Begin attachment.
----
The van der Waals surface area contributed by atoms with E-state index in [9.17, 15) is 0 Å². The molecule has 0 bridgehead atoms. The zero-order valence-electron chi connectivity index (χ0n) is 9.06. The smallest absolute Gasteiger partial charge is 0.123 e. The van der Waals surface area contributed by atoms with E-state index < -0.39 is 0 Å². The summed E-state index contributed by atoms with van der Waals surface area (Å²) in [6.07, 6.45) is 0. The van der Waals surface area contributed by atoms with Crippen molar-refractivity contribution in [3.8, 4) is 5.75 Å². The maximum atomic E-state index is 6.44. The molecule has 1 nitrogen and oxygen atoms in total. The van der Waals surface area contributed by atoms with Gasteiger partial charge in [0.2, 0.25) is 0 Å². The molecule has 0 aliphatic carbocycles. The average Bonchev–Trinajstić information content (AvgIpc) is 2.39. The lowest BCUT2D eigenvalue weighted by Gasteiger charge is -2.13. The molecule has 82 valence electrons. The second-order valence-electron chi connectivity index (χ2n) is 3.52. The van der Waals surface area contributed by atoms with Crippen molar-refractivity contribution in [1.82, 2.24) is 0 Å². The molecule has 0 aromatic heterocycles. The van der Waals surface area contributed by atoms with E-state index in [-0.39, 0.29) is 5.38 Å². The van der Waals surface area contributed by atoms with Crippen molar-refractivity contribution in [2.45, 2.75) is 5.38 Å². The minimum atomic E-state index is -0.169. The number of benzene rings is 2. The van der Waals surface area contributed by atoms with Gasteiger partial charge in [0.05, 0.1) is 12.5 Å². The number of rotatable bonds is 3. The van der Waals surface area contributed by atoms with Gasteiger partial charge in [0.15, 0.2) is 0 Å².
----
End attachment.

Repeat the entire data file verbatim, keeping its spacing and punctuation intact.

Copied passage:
The van der Waals surface area contributed by atoms with E-state index in [9.17, 15) is 0 Å². The molecule has 0 bridgehead atoms. The zero-order valence-electron chi connectivity index (χ0n) is 9.06. The smallest absolute Gasteiger partial charge is 0.123 e. The van der Waals surface area contributed by atoms with E-state index < -0.39 is 0 Å². The summed E-state index contributed by atoms with van der Waals surface area (Å²) in [6.07, 6.45) is 0. The van der Waals surface area contributed by atoms with Crippen molar-refractivity contribution in [3.8, 4) is 5.75 Å². The maximum atomic E-state index is 6.44. The molecule has 1 nitrogen and oxygen atoms in total. The van der Waals surface area contributed by atoms with Gasteiger partial charge in [0.2, 0.25) is 0 Å². The molecule has 0 aliphatic carbocycles. The average Bonchev–Trinajstić information content (AvgIpc) is 2.39. The lowest BCUT2D eigenvalue weighted by Gasteiger charge is -2.13. The molecule has 82 valence electrons. The second-order valence-electron chi connectivity index (χ2n) is 3.52. The van der Waals surface area contributed by atoms with Crippen molar-refractivity contribution in [1.82, 2.24) is 0 Å². The molecule has 0 aromatic heterocycles. The van der Waals surface area contributed by atoms with E-state index in [-0.39, 0.29) is 5.38 Å². The van der Waals surface area contributed by atoms with Crippen molar-refractivity contribution in [2.45, 2.75) is 5.38 Å². The minimum atomic E-state index is -0.169. The number of benzene rings is 2. The van der Waals surface area contributed by atoms with Gasteiger partial charge in [0.05, 0.1) is 12.5 Å². The number of rotatable bonds is 3. The van der Waals surface area contributed by atoms with Gasteiger partial charge in [0.15, 0.2) is 0 Å².